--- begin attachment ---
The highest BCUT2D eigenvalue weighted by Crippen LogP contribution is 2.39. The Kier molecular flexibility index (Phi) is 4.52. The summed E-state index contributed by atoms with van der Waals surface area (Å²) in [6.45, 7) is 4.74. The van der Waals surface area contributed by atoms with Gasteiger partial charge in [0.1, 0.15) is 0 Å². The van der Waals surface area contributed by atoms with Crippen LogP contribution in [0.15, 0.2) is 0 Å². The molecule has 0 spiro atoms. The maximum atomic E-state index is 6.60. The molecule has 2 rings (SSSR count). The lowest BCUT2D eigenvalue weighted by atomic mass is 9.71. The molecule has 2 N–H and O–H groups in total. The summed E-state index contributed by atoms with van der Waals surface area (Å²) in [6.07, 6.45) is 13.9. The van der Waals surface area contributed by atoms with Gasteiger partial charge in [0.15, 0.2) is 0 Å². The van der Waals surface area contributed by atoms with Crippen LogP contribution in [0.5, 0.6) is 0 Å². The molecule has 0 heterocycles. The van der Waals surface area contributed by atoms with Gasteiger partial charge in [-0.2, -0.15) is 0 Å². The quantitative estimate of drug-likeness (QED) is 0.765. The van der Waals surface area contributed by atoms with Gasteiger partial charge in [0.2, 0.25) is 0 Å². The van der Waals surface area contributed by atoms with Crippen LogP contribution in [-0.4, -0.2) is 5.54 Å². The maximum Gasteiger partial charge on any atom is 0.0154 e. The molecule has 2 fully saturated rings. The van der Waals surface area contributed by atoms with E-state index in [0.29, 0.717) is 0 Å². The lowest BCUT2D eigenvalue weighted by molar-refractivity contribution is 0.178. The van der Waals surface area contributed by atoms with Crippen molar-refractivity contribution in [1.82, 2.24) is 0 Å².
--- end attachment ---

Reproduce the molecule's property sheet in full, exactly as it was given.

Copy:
The highest BCUT2D eigenvalue weighted by Crippen LogP contribution is 2.39. The Kier molecular flexibility index (Phi) is 4.52. The summed E-state index contributed by atoms with van der Waals surface area (Å²) in [6.45, 7) is 4.74. The van der Waals surface area contributed by atoms with Gasteiger partial charge in [0.1, 0.15) is 0 Å². The van der Waals surface area contributed by atoms with Crippen LogP contribution in [0.15, 0.2) is 0 Å². The molecule has 0 spiro atoms. The maximum atomic E-state index is 6.60. The molecule has 2 rings (SSSR count). The lowest BCUT2D eigenvalue weighted by atomic mass is 9.71. The molecule has 2 N–H and O–H groups in total. The summed E-state index contributed by atoms with van der Waals surface area (Å²) in [6.07, 6.45) is 13.9. The van der Waals surface area contributed by atoms with Gasteiger partial charge in [0.15, 0.2) is 0 Å². The van der Waals surface area contributed by atoms with Crippen LogP contribution in [0.5, 0.6) is 0 Å². The molecule has 0 heterocycles. The van der Waals surface area contributed by atoms with Gasteiger partial charge in [-0.2, -0.15) is 0 Å². The quantitative estimate of drug-likeness (QED) is 0.765. The van der Waals surface area contributed by atoms with Gasteiger partial charge in [0.2, 0.25) is 0 Å². The van der Waals surface area contributed by atoms with Crippen LogP contribution in [-0.4, -0.2) is 5.54 Å². The maximum Gasteiger partial charge on any atom is 0.0154 e. The molecule has 2 fully saturated rings. The van der Waals surface area contributed by atoms with E-state index in [0.29, 0.717) is 0 Å². The lowest BCUT2D eigenvalue weighted by molar-refractivity contribution is 0.178. The van der Waals surface area contributed by atoms with Crippen molar-refractivity contribution in [1.82, 2.24) is 0 Å².